I love it when I see Corvettes or other little 2 seaters parked with their handicapped stickers. Or better yet when the wife is driving the husbands, vehicle with the little special sticker. I have never understood the need for someone to be parked near a store entrance? As to the distance they will travel, I am sure if the batteries are charged, they will make it. Handicapped shoulkd be just that, if you ain't on crutches or in a wheelchair, you don't qualify. Most people you see are just plain fat and need the exercise.

dodo1234
0
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dodo1234 07/04/10 - 06:22 am
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I'm with you on that,

I'm with you on that, disssman. I have a cousin who got a handicap sticker because she is fat and has so-called bipolar disorder(scam). She also gets a SS check and hasn't worked long enough to put anything into SSI. And we talk about illegals soaking up the system! As far as the 8 foot clearance a handicap van needs, why not have a motorized arm that would extend out from the top of the van that would kind of be like a big fan and keep an 8 foot clearance available. Just a thought.

corgimom
36459
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corgimom 07/04/10 - 06:30 am
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Speaking as a disabled

Speaking as a disabled person, there are days when I am in so much pain I can hardly walk. Some days I do ok; some days are bad. While a wheelchair may be in my future- in fact, it's a very strong possibility down the road- I am trying to stay as active as I can for as long as I can.

I don't look disabled. I make every effort, when I am in public, to hide my pain and discomfort. But that doesn't mean it's not there.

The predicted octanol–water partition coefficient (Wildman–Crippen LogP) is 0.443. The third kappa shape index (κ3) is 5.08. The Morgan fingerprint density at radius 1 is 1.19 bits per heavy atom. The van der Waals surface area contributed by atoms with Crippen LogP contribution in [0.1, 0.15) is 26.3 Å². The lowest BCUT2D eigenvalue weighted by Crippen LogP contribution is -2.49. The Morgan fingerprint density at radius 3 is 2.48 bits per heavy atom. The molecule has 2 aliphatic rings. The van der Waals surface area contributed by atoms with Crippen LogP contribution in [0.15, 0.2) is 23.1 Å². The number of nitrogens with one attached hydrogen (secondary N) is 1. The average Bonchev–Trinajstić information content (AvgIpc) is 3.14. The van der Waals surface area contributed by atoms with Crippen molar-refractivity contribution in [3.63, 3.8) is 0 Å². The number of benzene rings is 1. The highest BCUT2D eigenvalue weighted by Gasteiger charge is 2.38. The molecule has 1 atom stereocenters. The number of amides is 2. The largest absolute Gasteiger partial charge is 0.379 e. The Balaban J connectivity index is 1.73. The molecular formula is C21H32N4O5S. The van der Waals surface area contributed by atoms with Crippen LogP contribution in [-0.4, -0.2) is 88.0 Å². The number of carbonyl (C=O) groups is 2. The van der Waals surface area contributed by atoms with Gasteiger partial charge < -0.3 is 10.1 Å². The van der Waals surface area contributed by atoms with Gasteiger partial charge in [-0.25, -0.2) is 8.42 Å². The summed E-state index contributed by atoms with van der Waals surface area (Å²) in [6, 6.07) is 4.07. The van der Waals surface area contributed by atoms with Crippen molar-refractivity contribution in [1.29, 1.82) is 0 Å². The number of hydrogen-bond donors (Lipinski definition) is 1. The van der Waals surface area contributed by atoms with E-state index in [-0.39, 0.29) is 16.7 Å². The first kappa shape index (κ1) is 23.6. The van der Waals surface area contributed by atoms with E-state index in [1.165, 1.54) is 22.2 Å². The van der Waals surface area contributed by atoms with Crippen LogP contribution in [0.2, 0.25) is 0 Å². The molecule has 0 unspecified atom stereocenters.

I've had people make rude comments to me. They aren't well-received, and I make my feelings known.

It's easy for active, healthy people to criticize. When you are on the other side of the fence, the situation looks far different.

Instead of deciding for other people whether or not they are disabled, just look at them and think "that could be me" and treat them accordingly.

Because one day, that COULD be you. Nobody is immune from accidents, illnesses, or infirmities of old age.

ArmyWife.
0
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ArmyWife. 07/04/10 - 06:35 am
0
0
You have to be careful with

You have to be careful with assumptions, though. When I was at a mall in MD, I was walking through the parking lot when a man who appeared to be perfectly healthy got out of a car in a handicapped place. With a look of disgust on my face I told him he shouldn't be parking in the handicapped spot. He then lifted his pantleg to show a prosthetic leg. I wanted to crawl under a rock, I was so embarrased.

seenitB4
93470
Points
seenitB4 07/04/10 - 06:40 am
0
0
I agree Corgi....no one can

I agree Corgi....no one can see the pain another person may have.
I know, I have been a very healthy gal until I had hip surgery...then I found more compassion for handicap folks than ever b4....as the old saying goes ..walk in my shoes for a day...thankfully I don't need a cane or HC spaces now but I do have respect for those who do.

getalife
4
Points
getalife 07/04/10 - 08:22 am
0
0
Handicap parking places

Handicap parking places should be for those that are unable to walk a long distance. I see people that I know with handicap stickers and tags and I know the sticker was for a relative of the driver that has already died. Once these people get a handicap sticker they seem to keep it. The state needs a better method for giving handicap stickers.

dani
12
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dani 07/04/10 - 08:42 am
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Kroger on Wrightsboro Road